Rahm Emmanuel never likes to see a good crisis go to waste, and I never like to miss out on a metaphor. So yeah, what I am taking away from this storm is that things might seem like judgment day, but the only thing that is the end of the world, is the end of the world. That hasn't happened yet, God is still on the throne, I will new light shining on what may seem on any given day to be insurmountable problems, and so will you.

Now it is time to SERIOUSLY think about Thanksgiving, that profound, round, wonderful opportunity we get to ponder with gratitude. Then eat with fatitude.

And sing "Over the river and through the woods...", and smell the smells, and feel connected to family and tradition and ancestors and our great beloved country, and well, yes, watch football I suppose. And then make that special turkey sandwich at night with the mayo and lettuce and realize how exhausted you are and then realize that tomorrow IT begins with a vengeance, and you know what I mean by IT.

But oh, we are so blessed, are we not?

Thursday, November 12, 2009


Nor'easter, by Harold Kirby, see website

Funny how a thing can seem to be settling down, then somehow get blown all out of proportion and take on a life of it's own. No, I am not talking about rumors and gossip though that is the kind of mess that reminds me of our current plight.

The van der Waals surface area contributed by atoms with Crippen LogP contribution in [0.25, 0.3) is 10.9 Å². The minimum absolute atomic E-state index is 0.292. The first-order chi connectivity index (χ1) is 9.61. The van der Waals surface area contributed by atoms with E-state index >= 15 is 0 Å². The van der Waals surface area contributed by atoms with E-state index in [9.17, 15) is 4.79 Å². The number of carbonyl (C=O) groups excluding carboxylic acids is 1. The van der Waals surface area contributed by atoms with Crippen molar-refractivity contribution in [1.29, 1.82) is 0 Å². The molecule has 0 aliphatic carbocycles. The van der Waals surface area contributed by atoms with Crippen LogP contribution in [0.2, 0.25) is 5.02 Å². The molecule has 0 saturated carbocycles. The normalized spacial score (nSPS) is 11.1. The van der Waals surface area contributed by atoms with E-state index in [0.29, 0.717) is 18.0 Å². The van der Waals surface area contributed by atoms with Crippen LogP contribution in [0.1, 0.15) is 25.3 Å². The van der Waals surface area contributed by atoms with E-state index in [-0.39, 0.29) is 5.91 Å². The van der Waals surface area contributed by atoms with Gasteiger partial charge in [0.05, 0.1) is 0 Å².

There once was a hurricane, arriving rather late in the season, but like an irksome, uninvited guest, there she was, knocking at the door of the gulf coast. Hurricane Ida proved to be less formidable than she had threatened to be, however, and soon turned into a modest little tropical storm. Or so it was thought.

It seems Miss Ida was not done stirring up trouble as she gracefully but forcefully slid ashore, throwing open doors to corridors which led her through the states and changed her as she went. Just like getting angry can change you physically, here she came, huffing, puffing, and splattering her way up the southeastern interior of the U.S. Yesterday she started wailing and flailing her way up our streets, deciding that our town would be ground zero for her fury.